A Report of the Decision of the Supreme Court of the United States and the Opinions of the Judges Thereof, in the Case of Dred Scott Vs. John F. A. Sandford, December Term, 1856, 第 848 卷
D. Appleton, 1857 - 240 頁
讀者評論 - 撰寫評論
其他版本 - 查看全部
abatement acquired action admitted adopted African appears argument authority become belonging born brought cause ceded cession Circuit Court citizens citizenship civil claim clause colonies colored common condition Confederation conferred Congress consent considered Constitution decided decision defendant determine Dred Scott duty effect Emerson entitled equal error establish exclusively exercise exist extend facts Federal follow force foreign freedom give given Government grant ground held hold Illinois importance inhabitants judges judgment judicial jurisdiction JUSTICE JUSTICE CURTIS lands legislation limits master meaning ment Missouri nature necessary needful negro objection operation opinion particular parties passed persons plaintiff plea pleading political present principles privileges prohibited protection provision question race reason recognised record referred regard regulations relation residence respecting rules Sandford slave slavery sovereignty status taken territory tion treaty Union United Virginia vols writ
第 594 頁 - There shall be neither slavery nor involuntary servitude in the said territory otherwise than in the punishment of crimes, whereof the party shall have been duly convicted; Provided, always, That any person escaping into the same, from whom labor or service is lawfully claimed in any one of the original States, such fugitive may be lawfully reclaimed and conveyed to the person claiming his or her labor or service as aforesaid.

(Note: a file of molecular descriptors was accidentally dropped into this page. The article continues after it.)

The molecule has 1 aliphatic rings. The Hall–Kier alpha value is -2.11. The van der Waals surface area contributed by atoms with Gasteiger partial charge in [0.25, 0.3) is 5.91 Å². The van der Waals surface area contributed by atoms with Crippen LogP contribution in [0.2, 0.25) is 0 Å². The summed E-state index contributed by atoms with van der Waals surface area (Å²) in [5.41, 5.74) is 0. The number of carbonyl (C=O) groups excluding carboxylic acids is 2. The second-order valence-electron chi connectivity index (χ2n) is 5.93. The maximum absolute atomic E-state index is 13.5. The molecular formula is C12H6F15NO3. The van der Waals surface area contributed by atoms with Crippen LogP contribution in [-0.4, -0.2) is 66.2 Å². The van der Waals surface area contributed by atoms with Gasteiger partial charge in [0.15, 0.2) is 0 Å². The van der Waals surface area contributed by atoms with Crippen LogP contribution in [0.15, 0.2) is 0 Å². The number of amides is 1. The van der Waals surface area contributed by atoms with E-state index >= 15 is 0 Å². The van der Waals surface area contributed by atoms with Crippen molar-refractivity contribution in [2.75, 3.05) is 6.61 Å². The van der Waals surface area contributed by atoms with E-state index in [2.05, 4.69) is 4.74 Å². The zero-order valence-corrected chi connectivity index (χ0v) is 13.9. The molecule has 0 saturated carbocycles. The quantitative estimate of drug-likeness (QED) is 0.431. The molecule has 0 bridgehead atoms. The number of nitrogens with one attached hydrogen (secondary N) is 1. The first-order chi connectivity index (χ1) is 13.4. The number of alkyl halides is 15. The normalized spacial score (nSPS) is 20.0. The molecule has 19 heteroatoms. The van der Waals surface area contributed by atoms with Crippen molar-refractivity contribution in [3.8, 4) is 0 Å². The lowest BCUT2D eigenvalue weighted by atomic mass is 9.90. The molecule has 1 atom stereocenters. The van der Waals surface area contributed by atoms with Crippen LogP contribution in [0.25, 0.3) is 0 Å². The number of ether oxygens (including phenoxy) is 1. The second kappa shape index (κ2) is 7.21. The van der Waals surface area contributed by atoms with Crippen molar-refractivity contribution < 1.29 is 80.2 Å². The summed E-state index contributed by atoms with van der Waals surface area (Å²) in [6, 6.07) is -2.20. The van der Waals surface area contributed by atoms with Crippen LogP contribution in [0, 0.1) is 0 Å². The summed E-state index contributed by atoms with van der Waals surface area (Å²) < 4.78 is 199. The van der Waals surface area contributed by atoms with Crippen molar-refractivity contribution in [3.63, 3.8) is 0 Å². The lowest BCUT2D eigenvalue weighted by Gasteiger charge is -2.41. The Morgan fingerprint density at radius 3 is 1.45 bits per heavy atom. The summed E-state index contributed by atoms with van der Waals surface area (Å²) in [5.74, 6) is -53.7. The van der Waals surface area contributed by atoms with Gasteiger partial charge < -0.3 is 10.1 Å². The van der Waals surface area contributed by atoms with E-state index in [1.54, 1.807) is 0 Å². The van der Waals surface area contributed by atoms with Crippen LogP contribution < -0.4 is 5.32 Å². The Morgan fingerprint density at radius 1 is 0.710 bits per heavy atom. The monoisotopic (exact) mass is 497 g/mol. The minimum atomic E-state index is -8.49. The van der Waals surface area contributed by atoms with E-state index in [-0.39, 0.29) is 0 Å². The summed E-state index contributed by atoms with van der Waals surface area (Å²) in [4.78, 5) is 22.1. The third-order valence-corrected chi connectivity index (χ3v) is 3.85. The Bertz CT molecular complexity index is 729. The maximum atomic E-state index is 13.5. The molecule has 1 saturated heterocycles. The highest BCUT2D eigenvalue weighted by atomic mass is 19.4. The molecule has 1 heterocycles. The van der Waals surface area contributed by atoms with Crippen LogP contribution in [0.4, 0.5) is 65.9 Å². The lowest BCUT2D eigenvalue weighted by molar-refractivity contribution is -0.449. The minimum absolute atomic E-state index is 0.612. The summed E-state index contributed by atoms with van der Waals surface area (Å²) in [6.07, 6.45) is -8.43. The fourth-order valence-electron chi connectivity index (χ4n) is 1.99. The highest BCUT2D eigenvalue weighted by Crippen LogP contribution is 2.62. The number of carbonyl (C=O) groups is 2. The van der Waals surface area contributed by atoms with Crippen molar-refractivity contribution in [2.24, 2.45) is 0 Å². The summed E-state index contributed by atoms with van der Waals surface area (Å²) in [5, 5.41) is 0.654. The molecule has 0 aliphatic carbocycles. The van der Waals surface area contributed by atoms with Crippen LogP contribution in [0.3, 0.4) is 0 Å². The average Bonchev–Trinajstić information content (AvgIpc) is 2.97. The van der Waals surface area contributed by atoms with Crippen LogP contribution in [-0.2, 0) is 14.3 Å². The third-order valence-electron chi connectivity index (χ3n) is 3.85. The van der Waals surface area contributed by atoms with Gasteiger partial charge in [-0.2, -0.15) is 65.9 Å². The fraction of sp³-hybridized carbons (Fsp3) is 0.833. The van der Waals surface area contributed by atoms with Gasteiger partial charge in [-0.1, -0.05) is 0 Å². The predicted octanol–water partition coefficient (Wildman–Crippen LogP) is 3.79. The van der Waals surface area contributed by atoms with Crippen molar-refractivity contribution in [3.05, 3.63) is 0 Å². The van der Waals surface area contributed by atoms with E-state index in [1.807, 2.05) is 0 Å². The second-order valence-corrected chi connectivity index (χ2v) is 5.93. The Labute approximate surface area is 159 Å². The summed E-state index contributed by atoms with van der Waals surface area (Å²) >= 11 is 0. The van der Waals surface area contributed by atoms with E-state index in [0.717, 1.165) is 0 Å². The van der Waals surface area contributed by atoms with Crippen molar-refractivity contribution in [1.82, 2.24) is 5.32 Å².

第 537 頁 - The Migration or Importation of such Persons as any of the States now existing shall think proper to admit, shall not be prohibited by the Congress prior to the Year 1808, but a Tax or duty may be imposed on such Importation, not exceeding ten dollars for each Person.
第 406 頁 - On the contrary they were at that time considered as a subordinate and inferior class of beings, who had been subjugated by the dominant race, and whether emancipated or not, yet remained subject to their authority, and had no rights or privileges but such as those who held the power and the Government might choose to grant them.
第 558 頁 - The inhabitants of the ceded territory shall be incorporated in the Union of the United States and admitted as soon as possible according to the principles of the federal Constitution to the enjoyment of all the rights, advantages and immunities of citizens of the United States, and in the mean time they shall be maintained and protected in the free enjoyment of their liberty, property and the Religion which they profess.
第 446 頁 - The constitution vests the whole judicial power of the United States in one Supreme Court, and such inferior courts as congress shall, from time to time, ordain and establish.
第 502 頁 - ... in all cases of taxation and internal polity subject only to the negative of their sovereign, in such manner as has been heretofore used and accustomed...
第 539 頁 - Resolved that provision ought to be made for the admission of States lawfully arising within the limits of the United States, whether from a voluntary junction of Government and Territory or otherwise, with the consent of a number of voices in the National legislature less than the whole.
第 547 頁 - Waiving the question of the constitutional authority of the Legislature to establish an incorporated bank as being precluded in my judgment by repeated recognitions under varied circumstances of the validity of such an institution in acts of the legislative, executive, and judicial branches of the Government, accompanied by indications, in different modes, of a concurrence of the general will of the nation...
第 537 頁 - Twenty years will produce all the mischief that can be apprehended from the liberty to import slaves. So long a term will be more dishonorable to the American character than to say nothing about it in the Constitution.
第 446 頁 - Hence it has been argued that Congress cannot vest admiralty jurisdiction in courts created by the territorial legislature.